Shrinking Spaces: Solidar Study from Asia

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Increasing rights violations and restrictions on fundamental rights are of particular concern in Asia. A report by Elaine Lu and Fahmi Panimbang from Solidar Suisse Asia shows how civilians are oppressed by governments and why the struggle of activists and trade unions against the failure of democracy is more important than ever.

Those who speak out live dangerously: in China, human rights activists and lawyers are persecuted, arrested or have disappeared. In Pakistan, those who try to defend fundamental rights are called enemies of the state. The government has taken various measures to silence dissent. Between July 2020 and October 2021, over 1600 people stood trial in Thailand for political involvement and expression. In Cambodia, police cracked down on protests by trade unionists and many strikers were imprisoned. After the military took power in Myanmar, soldiers shot at demonstrators and hundreds of people were killed, including women and children.

Shrinking space on the rise
Worldwide, the problem of shrinking civic space is on the rise. Public civic space is becoming smaller and smaller. This is understood to mean, for example, freedom of expression or assembly for protests, strikes or demonstrations. In 2020, 87% of the world’s population lived in countries where fundamental rights are considered suppressed and severely restricted. In Asia, too, respect for fundamental rights has declined in many places and systematic violations of workers’ rights have accelerated, according to the Global Rights Index compiled by a global trade union body. The continent is ranked the second worst in the world for workers’ rights.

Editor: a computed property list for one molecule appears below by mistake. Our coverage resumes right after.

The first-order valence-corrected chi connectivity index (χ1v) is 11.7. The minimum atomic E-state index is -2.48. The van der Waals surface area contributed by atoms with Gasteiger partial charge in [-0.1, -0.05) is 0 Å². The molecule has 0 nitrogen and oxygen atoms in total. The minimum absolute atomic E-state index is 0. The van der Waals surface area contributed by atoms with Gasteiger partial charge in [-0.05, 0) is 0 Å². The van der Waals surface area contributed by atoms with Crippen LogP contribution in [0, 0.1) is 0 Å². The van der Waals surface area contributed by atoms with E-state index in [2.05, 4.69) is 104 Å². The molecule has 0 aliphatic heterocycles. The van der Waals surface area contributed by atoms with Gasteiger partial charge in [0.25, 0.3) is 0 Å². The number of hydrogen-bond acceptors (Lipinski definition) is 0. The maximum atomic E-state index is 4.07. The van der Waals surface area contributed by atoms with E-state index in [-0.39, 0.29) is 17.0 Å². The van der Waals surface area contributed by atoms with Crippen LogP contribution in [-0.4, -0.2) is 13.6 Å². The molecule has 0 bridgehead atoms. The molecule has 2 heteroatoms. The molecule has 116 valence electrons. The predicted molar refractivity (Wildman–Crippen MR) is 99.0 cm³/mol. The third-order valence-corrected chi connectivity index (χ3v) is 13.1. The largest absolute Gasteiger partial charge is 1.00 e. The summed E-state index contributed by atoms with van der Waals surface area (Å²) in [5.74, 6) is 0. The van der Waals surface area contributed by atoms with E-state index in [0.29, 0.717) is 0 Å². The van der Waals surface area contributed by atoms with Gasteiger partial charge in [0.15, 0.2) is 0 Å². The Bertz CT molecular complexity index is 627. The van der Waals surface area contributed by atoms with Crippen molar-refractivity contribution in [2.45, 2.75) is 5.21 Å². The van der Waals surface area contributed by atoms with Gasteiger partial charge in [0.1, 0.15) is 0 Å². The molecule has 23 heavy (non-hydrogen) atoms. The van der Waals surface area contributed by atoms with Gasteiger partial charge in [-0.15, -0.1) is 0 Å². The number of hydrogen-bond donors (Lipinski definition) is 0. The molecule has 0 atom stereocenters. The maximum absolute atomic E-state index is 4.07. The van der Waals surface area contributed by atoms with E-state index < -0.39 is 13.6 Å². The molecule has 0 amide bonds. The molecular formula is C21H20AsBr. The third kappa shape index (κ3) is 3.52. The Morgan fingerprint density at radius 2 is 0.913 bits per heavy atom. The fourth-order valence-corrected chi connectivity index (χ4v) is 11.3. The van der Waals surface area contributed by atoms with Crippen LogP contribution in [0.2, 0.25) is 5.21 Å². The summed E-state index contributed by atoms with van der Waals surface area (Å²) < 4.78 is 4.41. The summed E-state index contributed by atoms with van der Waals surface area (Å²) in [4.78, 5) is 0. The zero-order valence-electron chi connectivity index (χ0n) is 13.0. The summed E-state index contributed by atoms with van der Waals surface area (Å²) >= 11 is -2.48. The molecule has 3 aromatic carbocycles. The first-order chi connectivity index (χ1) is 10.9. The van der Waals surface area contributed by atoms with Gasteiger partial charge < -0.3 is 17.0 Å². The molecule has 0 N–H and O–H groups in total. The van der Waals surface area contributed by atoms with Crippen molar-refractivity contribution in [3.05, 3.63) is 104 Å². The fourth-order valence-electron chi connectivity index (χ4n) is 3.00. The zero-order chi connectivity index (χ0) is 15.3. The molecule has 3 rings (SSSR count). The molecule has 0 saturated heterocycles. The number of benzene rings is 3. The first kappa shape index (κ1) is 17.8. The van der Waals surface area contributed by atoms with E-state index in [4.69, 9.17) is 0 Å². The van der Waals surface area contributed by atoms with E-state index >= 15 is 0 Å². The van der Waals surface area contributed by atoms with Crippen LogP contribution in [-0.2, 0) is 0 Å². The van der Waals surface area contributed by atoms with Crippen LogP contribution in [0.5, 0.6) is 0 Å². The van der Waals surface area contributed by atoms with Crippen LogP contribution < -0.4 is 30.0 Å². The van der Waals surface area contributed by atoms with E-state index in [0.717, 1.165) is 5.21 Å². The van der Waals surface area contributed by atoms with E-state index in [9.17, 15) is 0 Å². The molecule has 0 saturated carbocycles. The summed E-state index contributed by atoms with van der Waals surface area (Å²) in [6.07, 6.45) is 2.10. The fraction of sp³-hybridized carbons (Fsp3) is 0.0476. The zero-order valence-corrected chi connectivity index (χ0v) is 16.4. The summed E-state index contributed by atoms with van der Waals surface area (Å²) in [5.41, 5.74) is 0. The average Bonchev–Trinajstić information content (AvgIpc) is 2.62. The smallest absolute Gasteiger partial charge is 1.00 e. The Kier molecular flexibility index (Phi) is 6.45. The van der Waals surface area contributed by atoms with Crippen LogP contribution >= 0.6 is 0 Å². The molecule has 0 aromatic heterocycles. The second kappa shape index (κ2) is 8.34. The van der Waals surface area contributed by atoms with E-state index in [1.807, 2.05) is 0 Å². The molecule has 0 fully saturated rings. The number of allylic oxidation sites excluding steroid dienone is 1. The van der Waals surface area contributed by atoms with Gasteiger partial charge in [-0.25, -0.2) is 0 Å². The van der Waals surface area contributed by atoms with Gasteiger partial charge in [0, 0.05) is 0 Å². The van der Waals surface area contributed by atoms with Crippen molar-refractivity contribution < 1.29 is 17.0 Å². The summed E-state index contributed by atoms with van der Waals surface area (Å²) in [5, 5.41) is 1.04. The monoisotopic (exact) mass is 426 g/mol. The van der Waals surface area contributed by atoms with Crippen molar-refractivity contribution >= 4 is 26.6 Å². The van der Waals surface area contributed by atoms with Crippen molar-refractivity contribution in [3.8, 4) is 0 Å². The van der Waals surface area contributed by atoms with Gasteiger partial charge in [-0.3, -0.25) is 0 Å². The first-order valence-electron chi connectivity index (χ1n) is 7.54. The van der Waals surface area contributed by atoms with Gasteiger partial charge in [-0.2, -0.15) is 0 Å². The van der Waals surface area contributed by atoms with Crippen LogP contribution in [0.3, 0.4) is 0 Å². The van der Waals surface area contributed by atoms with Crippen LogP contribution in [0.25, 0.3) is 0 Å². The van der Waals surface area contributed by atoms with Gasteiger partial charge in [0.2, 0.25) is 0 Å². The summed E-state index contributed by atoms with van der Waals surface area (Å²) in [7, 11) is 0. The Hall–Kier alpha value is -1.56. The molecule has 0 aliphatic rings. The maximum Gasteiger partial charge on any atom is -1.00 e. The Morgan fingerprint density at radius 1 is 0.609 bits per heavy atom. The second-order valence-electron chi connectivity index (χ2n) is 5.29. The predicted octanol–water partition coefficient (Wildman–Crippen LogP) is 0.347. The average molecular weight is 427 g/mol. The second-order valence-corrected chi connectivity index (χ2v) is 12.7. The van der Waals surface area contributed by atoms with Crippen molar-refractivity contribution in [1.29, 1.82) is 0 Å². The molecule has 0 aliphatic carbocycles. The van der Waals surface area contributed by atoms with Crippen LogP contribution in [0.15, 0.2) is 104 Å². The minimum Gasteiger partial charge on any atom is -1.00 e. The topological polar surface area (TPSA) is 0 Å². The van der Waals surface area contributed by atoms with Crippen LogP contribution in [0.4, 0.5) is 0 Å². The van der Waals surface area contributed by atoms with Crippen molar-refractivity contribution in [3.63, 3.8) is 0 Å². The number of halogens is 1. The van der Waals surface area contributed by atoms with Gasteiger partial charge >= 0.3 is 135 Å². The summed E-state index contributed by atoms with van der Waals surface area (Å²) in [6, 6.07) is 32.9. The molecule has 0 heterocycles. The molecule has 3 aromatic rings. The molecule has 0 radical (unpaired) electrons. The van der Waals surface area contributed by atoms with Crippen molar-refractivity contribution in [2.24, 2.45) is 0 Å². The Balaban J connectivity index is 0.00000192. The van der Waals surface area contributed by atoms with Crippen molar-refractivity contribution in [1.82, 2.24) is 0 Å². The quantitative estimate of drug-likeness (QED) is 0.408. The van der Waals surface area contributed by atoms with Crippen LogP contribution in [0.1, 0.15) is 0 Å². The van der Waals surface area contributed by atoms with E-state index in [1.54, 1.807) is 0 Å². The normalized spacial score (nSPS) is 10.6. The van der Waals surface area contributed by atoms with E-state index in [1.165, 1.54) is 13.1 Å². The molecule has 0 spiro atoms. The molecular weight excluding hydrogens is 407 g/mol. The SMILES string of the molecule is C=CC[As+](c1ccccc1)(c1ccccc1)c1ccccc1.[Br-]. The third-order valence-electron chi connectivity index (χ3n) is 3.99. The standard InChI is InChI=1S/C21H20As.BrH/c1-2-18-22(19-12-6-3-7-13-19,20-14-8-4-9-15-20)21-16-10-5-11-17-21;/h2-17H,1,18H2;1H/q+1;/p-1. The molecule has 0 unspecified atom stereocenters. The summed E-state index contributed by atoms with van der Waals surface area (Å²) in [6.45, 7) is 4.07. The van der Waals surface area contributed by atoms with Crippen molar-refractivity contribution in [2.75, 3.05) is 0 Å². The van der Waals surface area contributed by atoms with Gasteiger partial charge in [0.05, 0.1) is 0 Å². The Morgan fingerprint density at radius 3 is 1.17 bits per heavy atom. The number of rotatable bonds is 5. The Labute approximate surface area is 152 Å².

Civil society continues to fight
In collaboration with and as a member of the European network SOLIDAR, Solidar Suisse has produced a report looking at developments in the shrinking and disappearing civil society space in Asia. The report was written by Solidar staff members Elaine Lu and Fahmi Panimbang and is one of a series of studies by the Economic and Social Rights Monitor (ESRM) that focus on the shrinking of civil society space around the world. The report shows how countries such as China, Cambodia, Myanmar, Thailand, Pakistan and the Philippines suffer from repression and reprisals by the state. However, it also explains that over the past decades, large numbers of people in many parts of the world have rebelled against the failures of democracy and demanded change. Human rights activists and civil society continue to push for fundamental improvements in their rights and freedoms.

Findings and recommendations for action can be read in the attached study (PDF document).

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